Ford drops to near-bottom of Consumer Reports' reliability study
DETROIT -- Ford Motor Co. plunged for the second straight year in Consumer Reports' survey of auto reliability and now ranks near the bottom of the annual scorecard.
The Ford brand finished 27th out of the 28 brands rated in the latest report, after dropping to 20th from No. 10 last year. Lincoln fell to 26th from 14th. Toyota Motor Corp.'s Scion, Toyota and Lexus brands ranked first, second and third in a list that continues to be dominated by Asian brands.
"Ford's bumpy road can be seen in the numbers," Jake Fisher, Consumer Reports' new director of automotive testing, said in a statement released today. "Sixty percent of Ford-branded models and half of Lincolns were below average in predicted reliability, and none placed above average."
It's another blow for Ford, which just two years ago had been touted by the magazine for achieving a "quality renaissance."
In June, the Ford brand placed 27th in the annual Initial Quality Study by J.D. Power and Associates, as it was downgraded by consumers who found the MyFord Touch electronic infotainment system hard to use. In 2010, the Ford brand ranked No. 5 in the same study.
Consumer Reports uses reported experiences for the most-recent three years of each model to predict future reliability. The data in the 2012 Auto Reliability Survey released today are drawn from subscribers' experiences with 1.2 million vehicles.
Ford spokesman Mark Schirmer said the findings echo Ford's own research.
"We know we have areas to address, and we have been working on them and we have been making progress," he said. "Our internal data ... show that we are improving in these areas, and we expect that will be reflected in next year's Consumer Reports survey."
The magazine said Ford suffered for three main reasons:
The expansion of the MyFord/MyLincoln Touch system into a wider range of vehicles. Fisher said the technology has been "problematic so far."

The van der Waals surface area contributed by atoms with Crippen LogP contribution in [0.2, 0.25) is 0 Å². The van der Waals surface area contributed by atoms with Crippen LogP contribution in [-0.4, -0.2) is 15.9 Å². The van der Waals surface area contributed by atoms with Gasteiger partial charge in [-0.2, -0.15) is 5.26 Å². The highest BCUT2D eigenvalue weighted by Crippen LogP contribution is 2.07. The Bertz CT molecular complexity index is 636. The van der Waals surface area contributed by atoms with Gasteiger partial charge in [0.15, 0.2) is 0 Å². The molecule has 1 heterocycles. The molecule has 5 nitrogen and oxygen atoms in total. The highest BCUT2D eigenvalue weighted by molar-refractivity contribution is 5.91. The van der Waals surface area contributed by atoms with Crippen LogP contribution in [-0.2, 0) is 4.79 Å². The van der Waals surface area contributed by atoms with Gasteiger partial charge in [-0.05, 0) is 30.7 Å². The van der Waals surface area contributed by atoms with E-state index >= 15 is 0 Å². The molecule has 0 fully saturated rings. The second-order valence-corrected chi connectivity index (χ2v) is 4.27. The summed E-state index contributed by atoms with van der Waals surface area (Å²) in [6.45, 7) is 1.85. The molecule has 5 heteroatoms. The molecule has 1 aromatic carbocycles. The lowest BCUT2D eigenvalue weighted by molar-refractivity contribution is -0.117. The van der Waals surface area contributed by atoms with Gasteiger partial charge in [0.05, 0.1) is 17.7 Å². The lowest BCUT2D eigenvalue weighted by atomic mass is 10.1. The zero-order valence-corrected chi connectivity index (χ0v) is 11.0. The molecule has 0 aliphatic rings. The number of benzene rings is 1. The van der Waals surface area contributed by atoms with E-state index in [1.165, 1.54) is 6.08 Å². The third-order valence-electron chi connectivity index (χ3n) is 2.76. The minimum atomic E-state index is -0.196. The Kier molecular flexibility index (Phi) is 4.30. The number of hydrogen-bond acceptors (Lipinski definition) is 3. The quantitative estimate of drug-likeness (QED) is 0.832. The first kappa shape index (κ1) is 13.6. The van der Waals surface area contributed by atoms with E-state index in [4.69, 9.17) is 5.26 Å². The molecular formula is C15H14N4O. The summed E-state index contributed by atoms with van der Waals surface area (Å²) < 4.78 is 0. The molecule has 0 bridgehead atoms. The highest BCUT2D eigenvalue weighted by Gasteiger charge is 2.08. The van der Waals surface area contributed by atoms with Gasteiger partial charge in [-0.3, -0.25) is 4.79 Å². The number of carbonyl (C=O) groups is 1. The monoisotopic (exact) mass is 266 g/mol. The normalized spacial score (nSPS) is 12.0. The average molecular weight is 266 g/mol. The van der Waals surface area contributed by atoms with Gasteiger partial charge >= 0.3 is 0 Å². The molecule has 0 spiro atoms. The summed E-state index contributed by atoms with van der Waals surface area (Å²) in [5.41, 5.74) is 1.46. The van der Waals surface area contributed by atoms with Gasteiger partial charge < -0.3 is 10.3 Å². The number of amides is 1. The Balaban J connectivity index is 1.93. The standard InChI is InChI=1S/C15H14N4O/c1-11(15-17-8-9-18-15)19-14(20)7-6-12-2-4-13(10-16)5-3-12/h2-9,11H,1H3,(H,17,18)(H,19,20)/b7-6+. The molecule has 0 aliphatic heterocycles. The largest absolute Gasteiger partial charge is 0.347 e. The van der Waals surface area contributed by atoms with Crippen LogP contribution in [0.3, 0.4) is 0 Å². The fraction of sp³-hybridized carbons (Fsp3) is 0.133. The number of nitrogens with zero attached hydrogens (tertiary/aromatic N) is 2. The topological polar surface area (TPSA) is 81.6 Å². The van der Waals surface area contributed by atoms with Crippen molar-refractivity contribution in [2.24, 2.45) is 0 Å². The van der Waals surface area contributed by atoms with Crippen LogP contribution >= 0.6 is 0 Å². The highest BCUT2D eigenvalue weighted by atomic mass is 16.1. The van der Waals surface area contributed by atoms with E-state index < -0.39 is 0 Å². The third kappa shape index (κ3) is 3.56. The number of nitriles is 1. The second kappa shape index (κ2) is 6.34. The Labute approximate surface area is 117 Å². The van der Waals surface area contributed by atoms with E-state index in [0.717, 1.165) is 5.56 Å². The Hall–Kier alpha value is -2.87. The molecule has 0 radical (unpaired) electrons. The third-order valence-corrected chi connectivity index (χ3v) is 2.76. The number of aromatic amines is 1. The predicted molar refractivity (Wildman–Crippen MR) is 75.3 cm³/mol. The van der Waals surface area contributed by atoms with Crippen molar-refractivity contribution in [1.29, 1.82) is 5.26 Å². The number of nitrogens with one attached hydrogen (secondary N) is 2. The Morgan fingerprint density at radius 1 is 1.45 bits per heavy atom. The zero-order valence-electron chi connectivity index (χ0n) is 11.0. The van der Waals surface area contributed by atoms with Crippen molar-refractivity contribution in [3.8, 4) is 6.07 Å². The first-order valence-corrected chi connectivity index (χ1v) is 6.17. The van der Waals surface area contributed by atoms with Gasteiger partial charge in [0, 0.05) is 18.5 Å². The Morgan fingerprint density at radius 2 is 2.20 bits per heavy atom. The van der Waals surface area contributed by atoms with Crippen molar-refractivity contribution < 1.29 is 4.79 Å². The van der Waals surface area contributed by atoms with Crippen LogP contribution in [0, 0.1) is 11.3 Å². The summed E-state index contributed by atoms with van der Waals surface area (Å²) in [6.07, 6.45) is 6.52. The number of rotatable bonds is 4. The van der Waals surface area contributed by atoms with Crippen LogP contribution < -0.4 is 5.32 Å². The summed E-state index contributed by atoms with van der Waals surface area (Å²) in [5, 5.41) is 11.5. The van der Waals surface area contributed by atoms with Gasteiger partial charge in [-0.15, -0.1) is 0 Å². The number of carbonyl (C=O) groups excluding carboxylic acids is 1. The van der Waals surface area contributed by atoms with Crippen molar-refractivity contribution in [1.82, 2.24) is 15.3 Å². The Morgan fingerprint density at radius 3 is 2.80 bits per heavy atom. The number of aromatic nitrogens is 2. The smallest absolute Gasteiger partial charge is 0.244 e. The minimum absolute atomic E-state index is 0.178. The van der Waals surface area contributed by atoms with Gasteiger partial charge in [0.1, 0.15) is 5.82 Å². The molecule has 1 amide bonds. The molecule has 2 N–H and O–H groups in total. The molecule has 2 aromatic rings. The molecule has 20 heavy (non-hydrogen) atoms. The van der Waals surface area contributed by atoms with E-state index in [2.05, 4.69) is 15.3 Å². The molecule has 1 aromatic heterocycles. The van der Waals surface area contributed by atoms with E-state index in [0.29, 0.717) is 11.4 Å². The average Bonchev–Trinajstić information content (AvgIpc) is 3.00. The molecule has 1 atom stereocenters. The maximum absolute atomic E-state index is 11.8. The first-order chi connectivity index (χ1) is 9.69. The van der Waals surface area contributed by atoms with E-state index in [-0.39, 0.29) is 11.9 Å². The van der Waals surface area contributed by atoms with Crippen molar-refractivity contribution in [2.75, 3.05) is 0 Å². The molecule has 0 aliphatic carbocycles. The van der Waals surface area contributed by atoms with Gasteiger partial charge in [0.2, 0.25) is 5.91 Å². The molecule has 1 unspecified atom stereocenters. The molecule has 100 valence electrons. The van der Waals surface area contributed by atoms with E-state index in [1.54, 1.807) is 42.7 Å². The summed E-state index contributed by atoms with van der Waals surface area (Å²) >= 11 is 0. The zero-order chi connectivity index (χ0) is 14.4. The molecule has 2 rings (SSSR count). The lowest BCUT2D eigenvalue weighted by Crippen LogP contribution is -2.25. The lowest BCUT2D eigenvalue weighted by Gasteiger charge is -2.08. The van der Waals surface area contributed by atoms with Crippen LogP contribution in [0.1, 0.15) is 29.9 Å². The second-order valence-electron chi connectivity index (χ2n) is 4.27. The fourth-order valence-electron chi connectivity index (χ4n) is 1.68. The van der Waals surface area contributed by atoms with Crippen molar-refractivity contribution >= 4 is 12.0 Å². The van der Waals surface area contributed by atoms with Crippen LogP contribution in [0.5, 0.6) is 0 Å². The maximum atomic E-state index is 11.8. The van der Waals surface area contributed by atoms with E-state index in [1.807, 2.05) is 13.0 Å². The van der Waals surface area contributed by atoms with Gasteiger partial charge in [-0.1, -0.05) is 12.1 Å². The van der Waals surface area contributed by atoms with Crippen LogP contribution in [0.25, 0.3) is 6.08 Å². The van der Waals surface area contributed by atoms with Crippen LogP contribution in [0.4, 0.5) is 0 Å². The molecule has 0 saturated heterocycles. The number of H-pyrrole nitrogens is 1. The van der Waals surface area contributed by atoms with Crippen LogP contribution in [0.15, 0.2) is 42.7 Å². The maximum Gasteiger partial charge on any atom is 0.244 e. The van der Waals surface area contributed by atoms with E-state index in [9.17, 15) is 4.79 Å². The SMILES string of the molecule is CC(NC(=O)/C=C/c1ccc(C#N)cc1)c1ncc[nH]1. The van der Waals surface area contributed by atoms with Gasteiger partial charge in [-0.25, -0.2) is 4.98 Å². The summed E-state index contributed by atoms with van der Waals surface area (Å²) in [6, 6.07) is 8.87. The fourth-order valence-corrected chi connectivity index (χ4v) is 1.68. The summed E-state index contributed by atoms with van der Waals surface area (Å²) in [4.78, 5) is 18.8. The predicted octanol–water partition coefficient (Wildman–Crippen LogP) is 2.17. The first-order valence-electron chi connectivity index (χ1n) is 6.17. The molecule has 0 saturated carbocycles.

Some newly redesigned models -- including the Ford Explorer, Fiesta and Focus -- "came out of the gate with more problems than normal."
Three normally reliable models -- the Ford Escape and Fusion and the Lincoln MKZ -- were redesigned for 2013 and were too new to be counted in this year's results.
Fisher also cited ongoing consumer concerns with Ford's six-speed, dual-clutch PowerShift automatic transmission.
Four other Japanese brands ranked just behind Scion, Toyota, and Lexus at the top: Mazda, Subaru, Honda and Acura. Last year, Scion, Lexus and Acura took the top three spots.
All models from the top seven brands had rankings of average or better in the 2012 study. And of the 90 Japanese models that had the magazine's minimum 100 subscriber responses, 86 finished above average.
Two luxury brands moved up substantially from a year earlier.
No. 8 Audi rose 18 places from the 2011 survey and was this year's top-rated European brand. Infiniti and Kia rounded out the top 10.
No. 11 Cadillac was the highest-rated domestic brand, gaining 14 places. General Motors' other brands -- GMC (13th), Chevrolet (15th) and Buick (21st) -- all improved as well.
Chrysler Group brands Jeep (19th), Chrysler (23rd) and Dodge (24th) all fell.
Jaguar, now owned by India's Tata Motors, was ranked last.
Fisher attributed GM's rise to its "working out the bugs."
"Chrysler has taken a step backward," he said at an Automotive Press Association event in Detroit today. "Ford has taken several steps backward."
You can reach Jesse Snyder at firstname.lastname@example.org.